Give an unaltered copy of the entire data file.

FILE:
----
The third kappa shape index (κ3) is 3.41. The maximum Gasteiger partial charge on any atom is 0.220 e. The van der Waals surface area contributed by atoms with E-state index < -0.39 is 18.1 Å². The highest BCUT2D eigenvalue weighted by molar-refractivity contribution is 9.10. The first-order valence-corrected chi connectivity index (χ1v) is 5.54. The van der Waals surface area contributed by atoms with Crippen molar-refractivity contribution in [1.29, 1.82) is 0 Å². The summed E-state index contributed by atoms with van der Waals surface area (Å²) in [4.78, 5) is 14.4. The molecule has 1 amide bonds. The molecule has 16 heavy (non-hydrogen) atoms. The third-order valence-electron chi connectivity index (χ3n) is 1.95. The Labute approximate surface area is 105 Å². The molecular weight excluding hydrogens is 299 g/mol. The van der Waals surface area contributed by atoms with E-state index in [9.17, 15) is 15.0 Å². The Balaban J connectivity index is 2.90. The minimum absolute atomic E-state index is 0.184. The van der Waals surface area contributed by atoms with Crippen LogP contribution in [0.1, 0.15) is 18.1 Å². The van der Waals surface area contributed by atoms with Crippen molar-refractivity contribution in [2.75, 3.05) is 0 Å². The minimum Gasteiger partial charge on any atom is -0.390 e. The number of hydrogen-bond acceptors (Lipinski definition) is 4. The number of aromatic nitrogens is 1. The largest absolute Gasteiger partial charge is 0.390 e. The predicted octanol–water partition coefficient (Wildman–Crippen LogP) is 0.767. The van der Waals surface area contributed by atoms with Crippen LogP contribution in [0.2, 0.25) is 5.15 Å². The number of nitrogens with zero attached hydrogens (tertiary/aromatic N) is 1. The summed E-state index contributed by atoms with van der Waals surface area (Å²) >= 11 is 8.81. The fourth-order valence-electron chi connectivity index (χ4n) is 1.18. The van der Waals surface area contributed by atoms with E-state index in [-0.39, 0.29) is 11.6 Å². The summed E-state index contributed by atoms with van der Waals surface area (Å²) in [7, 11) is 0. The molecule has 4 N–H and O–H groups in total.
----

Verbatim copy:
The third kappa shape index (κ3) is 3.41. The maximum Gasteiger partial charge on any atom is 0.220 e. The van der Waals surface area contributed by atoms with E-state index < -0.39 is 18.1 Å². The highest BCUT2D eigenvalue weighted by molar-refractivity contribution is 9.10. The first-order valence-corrected chi connectivity index (χ1v) is 5.54. The van der Waals surface area contributed by atoms with Crippen molar-refractivity contribution in [1.29, 1.82) is 0 Å². The summed E-state index contributed by atoms with van der Waals surface area (Å²) in [4.78, 5) is 14.4. The molecule has 1 amide bonds. The molecule has 16 heavy (non-hydrogen) atoms. The third-order valence-electron chi connectivity index (χ3n) is 1.95. The Labute approximate surface area is 105 Å². The molecular weight excluding hydrogens is 299 g/mol. The van der Waals surface area contributed by atoms with E-state index in [9.17, 15) is 15.0 Å². The Balaban J connectivity index is 2.90. The minimum absolute atomic E-state index is 0.184. The van der Waals surface area contributed by atoms with Crippen LogP contribution in [0.1, 0.15) is 18.1 Å². The van der Waals surface area contributed by atoms with Crippen molar-refractivity contribution in [2.75, 3.05) is 0 Å². The minimum Gasteiger partial charge on any atom is -0.390 e. The number of hydrogen-bond acceptors (Lipinski definition) is 4. The number of aromatic nitrogens is 1. The largest absolute Gasteiger partial charge is 0.390 e. The predicted octanol–water partition coefficient (Wildman–Crippen LogP) is 0.767. The van der Waals surface area contributed by atoms with Crippen LogP contribution in [0.2, 0.25) is 5.15 Å². The number of nitrogens with zero attached hydrogens (tertiary/aromatic N) is 1. The summed E-state index contributed by atoms with van der Waals surface area (Å²) >= 11 is 8.81. The fourth-order valence-electron chi connectivity index (χ4n) is 1.18. The van der Waals surface area contributed by atoms with E-state index in [-0.39, 0.29) is 11.6 Å². The summed E-state index contributed by atoms with van der Waals surface area (Å²) in [7, 11) is 0. The molecule has 4 N–H and O–H groups in total.